Skip to main content

COP21 Climate Briefing: The First Three Days

Your recap of a whirlwind opening at the 2015 United Nations climate summit.
narendra solar cop21

Indian Prime Minister Narendra Modi, pictured last year at a solar project outside Bhagwanpura village; on Monday in Paris, Modi and French President François Hollande unveiled a 121-nation solar alliance. (Photo: TRDEL/AFP/Getty Images)


  • On the first day of the Paris climate conference, heads of state from nearly 150 countries around the world, including Barack Obama and Xi Jinping, made persuasive calls for action at this year's talks. It was the headline event of the day, and we already told you all about it.
  • Less hyped but arguably more important: Bill Gates and Mark Zuckerberg announced the launch of the Breakthrough Energy Coalition, a multi-billion-dollar initiative aimed at funding new clean energy technologies. Gates and Zuckerberg are just two of 30 different high-profile global investors who've pledged to shepherd clean energy ideas out of the research lab and into the marketplace. "Our primary goal with the Coalition is as much to accelerate progress on clean energy as it is to make a profit," Gates writes on his blog. Meanwhile, the United States and 18 other countries have committed to augment private-sector money with public funds, pledging $20 billion over a five year span.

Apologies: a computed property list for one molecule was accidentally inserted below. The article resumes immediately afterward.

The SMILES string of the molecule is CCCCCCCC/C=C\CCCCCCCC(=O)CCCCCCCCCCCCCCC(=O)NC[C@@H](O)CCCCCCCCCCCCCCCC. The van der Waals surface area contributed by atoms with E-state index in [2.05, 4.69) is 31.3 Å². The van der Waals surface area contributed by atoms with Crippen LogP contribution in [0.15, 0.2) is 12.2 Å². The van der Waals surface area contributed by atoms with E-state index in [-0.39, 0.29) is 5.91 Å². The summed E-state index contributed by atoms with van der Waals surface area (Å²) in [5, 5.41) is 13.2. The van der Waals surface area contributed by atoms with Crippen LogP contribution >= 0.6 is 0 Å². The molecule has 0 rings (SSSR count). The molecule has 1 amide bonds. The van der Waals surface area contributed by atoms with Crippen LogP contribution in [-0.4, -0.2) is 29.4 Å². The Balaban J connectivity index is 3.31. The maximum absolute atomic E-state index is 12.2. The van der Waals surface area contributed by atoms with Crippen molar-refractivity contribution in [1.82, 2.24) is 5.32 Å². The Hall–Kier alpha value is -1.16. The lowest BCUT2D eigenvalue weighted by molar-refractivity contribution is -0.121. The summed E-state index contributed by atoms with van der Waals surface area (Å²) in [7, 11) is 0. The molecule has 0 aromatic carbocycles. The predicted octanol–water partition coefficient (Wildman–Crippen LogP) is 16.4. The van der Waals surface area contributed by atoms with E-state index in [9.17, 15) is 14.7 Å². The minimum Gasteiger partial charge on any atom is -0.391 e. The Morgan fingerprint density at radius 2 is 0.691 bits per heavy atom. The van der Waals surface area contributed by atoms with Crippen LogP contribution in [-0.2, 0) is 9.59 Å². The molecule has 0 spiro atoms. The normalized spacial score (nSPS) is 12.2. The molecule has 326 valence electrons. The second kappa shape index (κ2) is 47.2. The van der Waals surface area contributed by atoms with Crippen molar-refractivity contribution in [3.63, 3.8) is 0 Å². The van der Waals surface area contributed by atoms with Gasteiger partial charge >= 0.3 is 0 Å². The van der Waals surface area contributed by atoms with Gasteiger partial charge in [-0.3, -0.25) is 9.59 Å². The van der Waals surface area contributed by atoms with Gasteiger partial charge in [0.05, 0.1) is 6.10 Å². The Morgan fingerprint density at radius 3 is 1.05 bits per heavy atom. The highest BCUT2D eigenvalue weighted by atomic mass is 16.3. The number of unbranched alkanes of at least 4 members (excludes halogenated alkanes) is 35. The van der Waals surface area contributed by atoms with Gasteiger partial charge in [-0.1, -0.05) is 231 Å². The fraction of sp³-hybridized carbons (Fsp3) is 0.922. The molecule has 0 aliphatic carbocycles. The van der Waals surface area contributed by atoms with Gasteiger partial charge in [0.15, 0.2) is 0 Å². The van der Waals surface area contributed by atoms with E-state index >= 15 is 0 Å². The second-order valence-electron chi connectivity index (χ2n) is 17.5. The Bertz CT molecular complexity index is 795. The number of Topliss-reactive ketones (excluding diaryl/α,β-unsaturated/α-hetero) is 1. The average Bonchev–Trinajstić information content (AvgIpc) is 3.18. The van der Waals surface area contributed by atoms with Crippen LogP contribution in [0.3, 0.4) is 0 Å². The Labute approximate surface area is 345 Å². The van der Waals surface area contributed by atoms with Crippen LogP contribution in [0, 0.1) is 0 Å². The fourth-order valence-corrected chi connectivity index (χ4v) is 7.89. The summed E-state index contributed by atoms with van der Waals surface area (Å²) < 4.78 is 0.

• Indian Prime Minister Narendra Modi, a critical player in this year's negotiations, unveiled a 121-nation solar energy alliance with French President François Hollande. "Solar technology is evolving, costs are coming down, and grid connectivity is improving," Modi said. "This will be the foundation of the new economy of the new century." The alliance aims to utilize public finance from richer states to help deliver "universal energy access" to those in need. It will be headquartered in India, and is expected to raise $400 million through international agencies and membership fees. Signatories include a handful of European countries—France among them—as well as more than 100 solar-rich countries from the tropics.
  • And: Dozens of the nations most at risk from climate change banded together to urge negotiators to move the target warming cap from two degrees Celsius to just 1.5 degrees Celsius—a much tougher to goal to achieve. Realizing it would involve dropping carbon emissions down to zero and adopting 100 percent renewable energy by 2050. It's a bit of stretch, and many experts say even the proposed two-degree warming cap is unrealistically difficult, but these nations don't see any way around it. Saleemul Huq, director of the Dhaka-based International Centre for Climate Change and Development, said a two-degree warming cap (the optimistic scenario at this point) would mean roughly 100 million people would "fall between the cracks."